Protect Yourself from “Mask Mouth”

Many people are still wearing masks in public, at work, and at school. While there is no mask mandate in Georgia, some people feel better by wearing them, and many individual businesses are requiring them. Wearing a mask may have controversy surrounding it, but showing up in dental offices everywhere is a condition that has been termed “mask mouth.” At Buford Family Dental, we want you to remain healthy and make the most informed choices for yourself and your family. We also want to help you protect your smile so that it stays healthy during these uncertain times.

Mask mouth is associated with long-term mask-wearing. As the mouth is being covered up for hours every day, people are experiencing some very debilitating symptoms that can lead to severe dental problems. Dentists across the Nation are reporting that patients who are wearing a mask for a few hours a day are showing signs of tooth decay, severe bad breath, and receding gum tissues.

Understanding the correlation to how wearing a mask contributes to oral health issues can help you protect yourself. Mask mouth is being directly linked to:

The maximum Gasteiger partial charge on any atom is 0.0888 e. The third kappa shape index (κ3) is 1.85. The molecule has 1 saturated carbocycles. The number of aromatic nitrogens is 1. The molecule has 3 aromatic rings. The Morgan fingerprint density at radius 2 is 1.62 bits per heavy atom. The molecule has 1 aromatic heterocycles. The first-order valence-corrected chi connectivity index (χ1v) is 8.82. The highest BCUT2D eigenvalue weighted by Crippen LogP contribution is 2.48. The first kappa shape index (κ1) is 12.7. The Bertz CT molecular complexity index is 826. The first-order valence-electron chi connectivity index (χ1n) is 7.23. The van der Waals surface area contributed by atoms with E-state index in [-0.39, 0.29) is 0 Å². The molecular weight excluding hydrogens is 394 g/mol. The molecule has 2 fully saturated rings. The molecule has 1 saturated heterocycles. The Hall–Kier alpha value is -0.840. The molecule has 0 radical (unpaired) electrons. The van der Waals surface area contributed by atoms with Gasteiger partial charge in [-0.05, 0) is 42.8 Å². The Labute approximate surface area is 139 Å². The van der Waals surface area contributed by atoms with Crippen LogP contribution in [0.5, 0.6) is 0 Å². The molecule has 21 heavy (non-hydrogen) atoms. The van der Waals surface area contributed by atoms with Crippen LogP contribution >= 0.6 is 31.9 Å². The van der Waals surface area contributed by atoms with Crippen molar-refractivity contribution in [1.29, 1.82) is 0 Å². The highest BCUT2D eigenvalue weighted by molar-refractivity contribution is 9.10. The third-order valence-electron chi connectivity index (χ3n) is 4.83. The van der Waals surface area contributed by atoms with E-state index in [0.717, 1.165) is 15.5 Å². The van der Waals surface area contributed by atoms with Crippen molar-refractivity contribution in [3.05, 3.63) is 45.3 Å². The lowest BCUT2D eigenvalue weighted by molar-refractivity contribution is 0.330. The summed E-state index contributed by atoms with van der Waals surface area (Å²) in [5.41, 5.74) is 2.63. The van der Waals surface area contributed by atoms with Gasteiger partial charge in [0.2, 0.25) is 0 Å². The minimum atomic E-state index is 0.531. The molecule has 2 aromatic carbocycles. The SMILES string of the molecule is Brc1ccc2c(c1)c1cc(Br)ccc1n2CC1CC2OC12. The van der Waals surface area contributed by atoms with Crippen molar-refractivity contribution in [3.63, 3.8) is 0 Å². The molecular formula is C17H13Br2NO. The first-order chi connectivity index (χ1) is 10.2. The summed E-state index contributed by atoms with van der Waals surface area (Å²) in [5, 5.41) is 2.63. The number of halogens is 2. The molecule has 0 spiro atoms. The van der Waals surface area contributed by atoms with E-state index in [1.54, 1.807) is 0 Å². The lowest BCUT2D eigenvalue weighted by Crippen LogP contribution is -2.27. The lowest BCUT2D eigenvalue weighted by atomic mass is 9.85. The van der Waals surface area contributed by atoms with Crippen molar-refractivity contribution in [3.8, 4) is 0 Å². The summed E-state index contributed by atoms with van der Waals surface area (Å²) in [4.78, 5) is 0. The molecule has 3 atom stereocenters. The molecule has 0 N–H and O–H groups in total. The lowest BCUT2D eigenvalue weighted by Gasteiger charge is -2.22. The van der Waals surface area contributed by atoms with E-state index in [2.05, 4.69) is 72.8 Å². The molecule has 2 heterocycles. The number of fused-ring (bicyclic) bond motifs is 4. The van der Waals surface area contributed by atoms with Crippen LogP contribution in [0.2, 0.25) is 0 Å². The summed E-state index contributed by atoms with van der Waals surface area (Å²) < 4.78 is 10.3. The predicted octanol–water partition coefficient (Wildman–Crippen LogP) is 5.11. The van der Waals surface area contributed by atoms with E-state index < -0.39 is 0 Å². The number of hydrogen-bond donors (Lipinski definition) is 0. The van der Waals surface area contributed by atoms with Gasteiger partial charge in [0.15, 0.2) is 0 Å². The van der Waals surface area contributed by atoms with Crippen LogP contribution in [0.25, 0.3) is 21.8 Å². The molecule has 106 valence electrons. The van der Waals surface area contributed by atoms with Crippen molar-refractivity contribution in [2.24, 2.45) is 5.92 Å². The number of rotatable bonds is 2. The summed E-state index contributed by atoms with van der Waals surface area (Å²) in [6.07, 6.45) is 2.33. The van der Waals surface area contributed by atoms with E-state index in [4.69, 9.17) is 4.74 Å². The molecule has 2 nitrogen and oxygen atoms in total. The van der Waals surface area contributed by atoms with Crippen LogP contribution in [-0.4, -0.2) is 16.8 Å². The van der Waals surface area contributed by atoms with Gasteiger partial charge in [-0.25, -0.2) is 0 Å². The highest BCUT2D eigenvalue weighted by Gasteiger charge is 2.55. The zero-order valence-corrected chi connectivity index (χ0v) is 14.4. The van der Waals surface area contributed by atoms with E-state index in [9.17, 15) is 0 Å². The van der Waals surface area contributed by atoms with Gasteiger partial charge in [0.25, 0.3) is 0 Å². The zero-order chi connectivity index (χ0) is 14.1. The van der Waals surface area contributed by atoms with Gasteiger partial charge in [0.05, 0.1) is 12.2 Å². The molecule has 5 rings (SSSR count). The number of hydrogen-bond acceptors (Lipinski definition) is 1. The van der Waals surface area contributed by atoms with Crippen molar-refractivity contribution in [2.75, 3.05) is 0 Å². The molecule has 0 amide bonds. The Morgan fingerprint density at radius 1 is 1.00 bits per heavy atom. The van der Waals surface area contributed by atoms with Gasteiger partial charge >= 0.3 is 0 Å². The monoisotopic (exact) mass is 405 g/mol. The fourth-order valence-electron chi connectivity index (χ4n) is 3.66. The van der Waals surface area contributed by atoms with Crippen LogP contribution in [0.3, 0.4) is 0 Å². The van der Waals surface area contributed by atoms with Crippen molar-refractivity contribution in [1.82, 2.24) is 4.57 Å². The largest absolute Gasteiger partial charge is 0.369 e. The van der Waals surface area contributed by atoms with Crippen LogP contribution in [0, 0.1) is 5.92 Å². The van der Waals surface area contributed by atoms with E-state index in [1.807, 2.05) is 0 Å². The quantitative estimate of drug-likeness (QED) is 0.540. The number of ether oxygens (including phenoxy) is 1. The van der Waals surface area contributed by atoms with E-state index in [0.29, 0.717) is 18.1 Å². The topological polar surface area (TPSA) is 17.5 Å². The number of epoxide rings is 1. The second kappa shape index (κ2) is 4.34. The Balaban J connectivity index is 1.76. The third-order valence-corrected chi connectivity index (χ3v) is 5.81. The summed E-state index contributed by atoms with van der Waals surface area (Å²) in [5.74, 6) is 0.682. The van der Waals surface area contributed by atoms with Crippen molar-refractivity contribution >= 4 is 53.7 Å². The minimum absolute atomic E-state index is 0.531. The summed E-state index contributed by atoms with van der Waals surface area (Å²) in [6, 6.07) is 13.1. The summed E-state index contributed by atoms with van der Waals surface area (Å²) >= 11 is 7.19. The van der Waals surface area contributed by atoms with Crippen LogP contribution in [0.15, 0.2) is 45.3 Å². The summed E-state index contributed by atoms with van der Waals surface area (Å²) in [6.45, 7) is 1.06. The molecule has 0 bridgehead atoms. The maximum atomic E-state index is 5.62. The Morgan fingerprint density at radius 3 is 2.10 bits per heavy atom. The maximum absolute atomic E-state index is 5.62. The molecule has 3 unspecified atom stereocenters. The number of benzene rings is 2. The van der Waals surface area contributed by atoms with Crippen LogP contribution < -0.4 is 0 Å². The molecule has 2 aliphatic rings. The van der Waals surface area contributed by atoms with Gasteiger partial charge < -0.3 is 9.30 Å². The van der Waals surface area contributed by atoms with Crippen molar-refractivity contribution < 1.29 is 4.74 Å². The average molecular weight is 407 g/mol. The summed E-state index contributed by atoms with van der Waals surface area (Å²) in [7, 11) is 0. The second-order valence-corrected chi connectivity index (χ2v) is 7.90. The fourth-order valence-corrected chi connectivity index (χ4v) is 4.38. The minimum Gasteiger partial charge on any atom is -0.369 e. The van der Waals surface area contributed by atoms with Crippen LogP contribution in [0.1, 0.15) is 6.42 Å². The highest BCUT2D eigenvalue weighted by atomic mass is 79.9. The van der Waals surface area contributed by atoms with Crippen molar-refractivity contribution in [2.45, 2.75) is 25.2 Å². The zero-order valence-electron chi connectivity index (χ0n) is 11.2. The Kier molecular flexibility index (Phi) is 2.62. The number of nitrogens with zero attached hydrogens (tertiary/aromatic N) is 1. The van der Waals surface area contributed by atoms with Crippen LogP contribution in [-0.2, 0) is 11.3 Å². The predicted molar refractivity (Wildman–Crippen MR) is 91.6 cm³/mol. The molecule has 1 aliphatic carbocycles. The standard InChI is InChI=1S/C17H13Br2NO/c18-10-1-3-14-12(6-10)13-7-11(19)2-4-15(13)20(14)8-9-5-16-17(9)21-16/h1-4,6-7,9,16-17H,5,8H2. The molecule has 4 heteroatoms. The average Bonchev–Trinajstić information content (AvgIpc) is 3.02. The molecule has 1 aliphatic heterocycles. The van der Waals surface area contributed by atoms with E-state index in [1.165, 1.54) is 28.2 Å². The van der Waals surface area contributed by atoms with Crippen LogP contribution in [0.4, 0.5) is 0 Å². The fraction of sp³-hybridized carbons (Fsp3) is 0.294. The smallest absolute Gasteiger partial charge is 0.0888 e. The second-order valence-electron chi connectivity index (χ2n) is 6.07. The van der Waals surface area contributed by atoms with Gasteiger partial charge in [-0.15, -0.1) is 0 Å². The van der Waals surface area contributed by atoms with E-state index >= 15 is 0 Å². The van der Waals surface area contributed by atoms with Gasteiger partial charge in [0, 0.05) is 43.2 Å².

• Mouth breathing. The majority of your air intake should come from inhaling through your nose. However, most people find that with masks, after about three minutes, they are breathing through their mouths continuously. That is because the air intake is limited while wearing a mask, therefore causing them to open their mouths to take in more air. Mouth breathing causes a decrease in saliva production, and your breath is also affected by air quality. When you are breathing in the same air over and over, your air quality lessens dramatically. Both a decrease in saliva production and lessened air quality create a breeding ground for oral bacteria.
  • Dry mouth. When the mouth does not have adequate saliva production, dry mouth occurs. Dry mouth leads to a buildup of bacteria that is not washed away by saliva. A mouth with a buildup of bacteria will lead to tooth decay, gum disease, and severe bad breath.
  • Dehydration. People are not drinking enough when their mouths are covered for hours at a time. An inadequate intake of water is a problem for most people without wearing a mask, so mask-wearing has exacerbated the problem. Dehydration is dangerous for the entire body, and it can contribute to many dental issues.

If you wear a mask for longer than 15 minutes at a time, it is critical that you take the necessary precautions to protect your oral health. Remove your mask frequently when you can, drink water throughout the day, brush your teeth more often, and chew sugar-free gum to keep your mouth moist.

Contact Buford Family Dental to learn more.

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